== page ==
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Prospects Analysis: Preseason Top Prospects: 1-50

Jon Litterine

Jon Litterine is RotoWire's lead MMA Writer and MMA Editor. He has covered numerous MMA events live. He's also RW's NHL Prospect Analyst. Jon has been writing for RotoWire since 2005. He is a graduate of U Mass-Lowell.

With the 2016-17 season fast approaching, this is the second of a two-part series that will coverage the top-100 prospects in the game heading into the year.

(Note: All players with 25 games or more of NHL regular season experience are not eligible for this list)

1. Auston Matthews, LW, Maple Leafs:
While Matthews is one of the safest prospects in the entire league (I would be shocked if he was anything less than a productive second-line center), itís his scary ceiling that earns him the top spot. Matthews is big (6-foot-2, 215), moves well for a kid his size, and has great shot. †He has performed immensely well under pressure the past two years with the eyes of the entire hockey world on him. I donít have advocate many eighteen-year olds playing professionally in Europe instead of junior hockey in North America, but Matthews had nothing to gain by spending this season playing against overmatched kids and I think the decision to play in Zurich will benefit him in the long run. Expectations for Matthews are going to be through the roof because of the market that he is playing in, but he has the ability to live up to them. The Leafs will probably miss the playoffs again this season, although I doubt they will have problems scoring goals. Coach Mike Babcock may try to limit the burden on Matthews this coming season, but I expect him to be the Leafs number one center by the start of the 2017-18 season. His ceiling is a dominant, 35-40 goal-scoring, two-way center, who impacts the game at all levels.

2. Patrik Laine, RW, Jets:
Laine doesnít have the all-around game that Matthews does, but he is one of the best pure snipers that I have seen since I started covering prospects for RW more than a decade ago. He has a bomb of a shot and he is deadly in open space, particularly from the top of the circles down. Laine also plays with a flair and edge that drives his opponents crazy. While not a pure power forward, Laine has the size (6-4, 205) to dominate play in the offensive zone. Laine isnít a great skater, but he is better with the puck than without it and he has a unique ability to find dead spots in coverage in the offensive zone. Laine was drafted to score goals. If he does that at the rate of 35-plus a season, no one in Winnipeg is going to care about anything else.

3. Mitch Marner, C, Maple Leafs:
Marner was more than ready to play in the NHL last season, but since the Leafs knew they would be one of the worst teams in the league once again, they shipped him back to London (OHL) for one final season. He responded with 116 points in 57 games in leading the Knights to the Memorial Cup Championship. Marnerís biggest strength is his playmaking ability. He has elite vision, and his hockey sense is off the charts. We often see players who are talented but have little hockey sense or vice versa, Marner excels in both areas. It may take Marner some time to adapt to pro hockey because of his smaller frame, but he should be contributing in a big way for the Leafs by midseason.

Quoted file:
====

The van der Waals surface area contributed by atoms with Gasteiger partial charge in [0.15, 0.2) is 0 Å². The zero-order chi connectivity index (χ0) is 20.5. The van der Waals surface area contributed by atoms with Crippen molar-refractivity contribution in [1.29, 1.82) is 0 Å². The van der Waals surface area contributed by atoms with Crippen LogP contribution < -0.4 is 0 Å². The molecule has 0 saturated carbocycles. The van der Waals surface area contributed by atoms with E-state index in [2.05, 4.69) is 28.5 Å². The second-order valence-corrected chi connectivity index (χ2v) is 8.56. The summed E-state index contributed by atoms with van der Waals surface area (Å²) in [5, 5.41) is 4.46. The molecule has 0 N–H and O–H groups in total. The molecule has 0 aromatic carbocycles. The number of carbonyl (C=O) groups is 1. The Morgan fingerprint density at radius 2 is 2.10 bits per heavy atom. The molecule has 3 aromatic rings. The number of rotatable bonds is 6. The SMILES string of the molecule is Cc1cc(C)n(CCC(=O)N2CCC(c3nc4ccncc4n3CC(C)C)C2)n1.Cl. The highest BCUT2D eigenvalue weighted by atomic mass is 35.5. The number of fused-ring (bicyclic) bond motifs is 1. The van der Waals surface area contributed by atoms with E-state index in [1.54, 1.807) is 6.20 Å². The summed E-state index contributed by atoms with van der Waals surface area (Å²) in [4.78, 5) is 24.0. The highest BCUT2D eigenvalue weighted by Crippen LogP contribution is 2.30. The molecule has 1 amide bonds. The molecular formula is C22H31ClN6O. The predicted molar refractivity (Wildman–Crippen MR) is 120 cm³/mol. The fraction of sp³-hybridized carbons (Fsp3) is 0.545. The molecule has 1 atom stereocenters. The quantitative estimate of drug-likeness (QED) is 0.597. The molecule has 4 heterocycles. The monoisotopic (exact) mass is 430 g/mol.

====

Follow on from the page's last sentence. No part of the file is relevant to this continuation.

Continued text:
4. Dylan Strome, C, Coyotes:
Strome, like Marner, could have played in the NHL last season, but since he wasnít eligible to play in the AHL, the Coyotes loaned him to Erie (OHL) for one last year. Even without Connor McDavid flanking him, Strome finished with 111 points in 56 games. He has 240 points dating back to the start of the 2014-15 season. There is no doubt that Strome possess all the physical gifts to be a dominant offensive player at the NHL level, but there are inconsistencies in his game. They werenít exposed very often at the junior level, but he will have to clean up some areas of his game as a pro. While I seriously doubt he will turn into anything worse than a top-six forward, Strome remains a bit of a boom-or-bust prospect for a player who is ranked so highly.

5. Kyle Connor, C, Jets:
Itís mind boggling to think that Connor lasted all the way to pick number seventeen in the 2015 Entry Draft. After ripping apart the USHL in his draft year, Connor followed that up with 35 goals and 71 points in 38 games this season for the Wolverines. It was one of the best freshman seasons in NCAA history. Connorís calling card is his speed. He flies around defenders, seemingly at will, and he has the hands to finish in close on a consistent basis. No prospect in the league has raised his stock more in the last twelve months. Connor signed his entry-level contract with Winnipeg shortly after Michiganís season ended and he seems likely to begin next season in the NHL.

6. Zach Werenski, D, Blue Jackets:
Werenski posted a point-per-game (36P in 36GP) in his sophomore season at the University of Michigan, but it was his performance during the Calder Cup playoffs that was the highlight of his season. He posted five goals and 14 points in 19 playoff games in helping lead Lake Erie to the AHL Championship. Werenski is a terrific puck-mover, often making the most difficult passes seem routine. His smarts and vision allow him to quarterback a power play effectively and even though he isnít exactly rugged defensively, he has the size (6-2, 210) to be a force in his own end. Itís a remarkably attractive package. The Jackets have some talented young defensemen on their roster, but they are going to be forced to make room for Werenski this season.